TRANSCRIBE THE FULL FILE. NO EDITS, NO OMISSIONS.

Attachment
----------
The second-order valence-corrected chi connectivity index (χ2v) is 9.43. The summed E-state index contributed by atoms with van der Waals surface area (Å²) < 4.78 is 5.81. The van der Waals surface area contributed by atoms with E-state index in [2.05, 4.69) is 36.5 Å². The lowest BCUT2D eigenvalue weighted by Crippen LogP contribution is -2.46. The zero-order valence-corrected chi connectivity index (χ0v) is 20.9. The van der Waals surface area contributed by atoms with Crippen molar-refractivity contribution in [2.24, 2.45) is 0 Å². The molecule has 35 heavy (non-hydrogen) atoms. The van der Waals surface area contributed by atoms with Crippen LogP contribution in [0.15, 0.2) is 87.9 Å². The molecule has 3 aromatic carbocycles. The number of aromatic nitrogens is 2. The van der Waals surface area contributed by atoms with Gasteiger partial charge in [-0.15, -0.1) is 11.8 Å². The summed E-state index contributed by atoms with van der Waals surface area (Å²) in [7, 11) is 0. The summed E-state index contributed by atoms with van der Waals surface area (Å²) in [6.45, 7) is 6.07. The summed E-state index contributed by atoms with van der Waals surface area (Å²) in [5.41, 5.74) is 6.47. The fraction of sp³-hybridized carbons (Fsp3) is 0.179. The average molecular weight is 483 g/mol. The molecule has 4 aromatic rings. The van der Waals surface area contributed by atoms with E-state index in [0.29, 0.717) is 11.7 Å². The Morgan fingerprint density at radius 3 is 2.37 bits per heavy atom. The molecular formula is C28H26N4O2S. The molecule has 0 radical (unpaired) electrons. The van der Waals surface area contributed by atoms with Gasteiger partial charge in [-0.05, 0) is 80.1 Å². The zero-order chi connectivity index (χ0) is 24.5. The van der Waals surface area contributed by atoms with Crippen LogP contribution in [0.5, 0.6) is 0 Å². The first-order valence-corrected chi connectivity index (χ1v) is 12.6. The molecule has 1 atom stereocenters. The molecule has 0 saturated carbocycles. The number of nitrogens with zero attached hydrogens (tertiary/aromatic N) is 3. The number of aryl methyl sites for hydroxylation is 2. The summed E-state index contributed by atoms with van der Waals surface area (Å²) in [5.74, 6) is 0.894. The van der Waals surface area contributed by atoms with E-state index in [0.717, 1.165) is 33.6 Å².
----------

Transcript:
The second-order valence-corrected chi connectivity index (χ2v) is 9.43. The summed E-state index contributed by atoms with van der Waals surface area (Å²) < 4.78 is 5.81. The van der Waals surface area contributed by atoms with E-state index in [2.05, 4.69) is 36.5 Å². The lowest BCUT2D eigenvalue weighted by Crippen LogP contribution is -2.46. The zero-order valence-corrected chi connectivity index (χ0v) is 20.9. The van der Waals surface area contributed by atoms with Crippen molar-refractivity contribution in [2.24, 2.45) is 0 Å². The molecule has 35 heavy (non-hydrogen) atoms. The van der Waals surface area contributed by atoms with Crippen LogP contribution in [0.15, 0.2) is 87.9 Å². The molecule has 3 aromatic carbocycles. The number of aromatic nitrogens is 2. The van der Waals surface area contributed by atoms with Gasteiger partial charge in [-0.15, -0.1) is 11.8 Å². The summed E-state index contributed by atoms with van der Waals surface area (Å²) in [7, 11) is 0. The summed E-state index contributed by atoms with van der Waals surface area (Å²) in [6.45, 7) is 6.07. The summed E-state index contributed by atoms with van der Waals surface area (Å²) in [5.41, 5.74) is 6.47. The fraction of sp³-hybridized carbons (Fsp3) is 0.179. The average molecular weight is 483 g/mol. The molecule has 4 aromatic rings. The van der Waals surface area contributed by atoms with E-state index in [0.29, 0.717) is 11.7 Å². The Morgan fingerprint density at radius 3 is 2.37 bits per heavy atom. The molecular formula is C28H26N4O2S. The molecule has 0 radical (unpaired) electrons. The van der Waals surface area contributed by atoms with Gasteiger partial charge in [-0.05, 0) is 80.1 Å². The zero-order chi connectivity index (χ0) is 24.5. The van der Waals surface area contributed by atoms with Crippen LogP contribution in [0.5, 0.6) is 0 Å². The first-order valence-corrected chi connectivity index (χ1v) is 12.6. The molecule has 1 atom stereocenters. The molecule has 0 saturated carbocycles. The number of nitrogens with zero attached hydrogens (tertiary/aromatic N) is 3. The number of aryl methyl sites for hydroxylation is 2. The summed E-state index contributed by atoms with van der Waals surface area (Å²) in [5.74, 6) is 0.894. The van der Waals surface area contributed by atoms with E-state index in [0.717, 1.165) is 33.6 Å².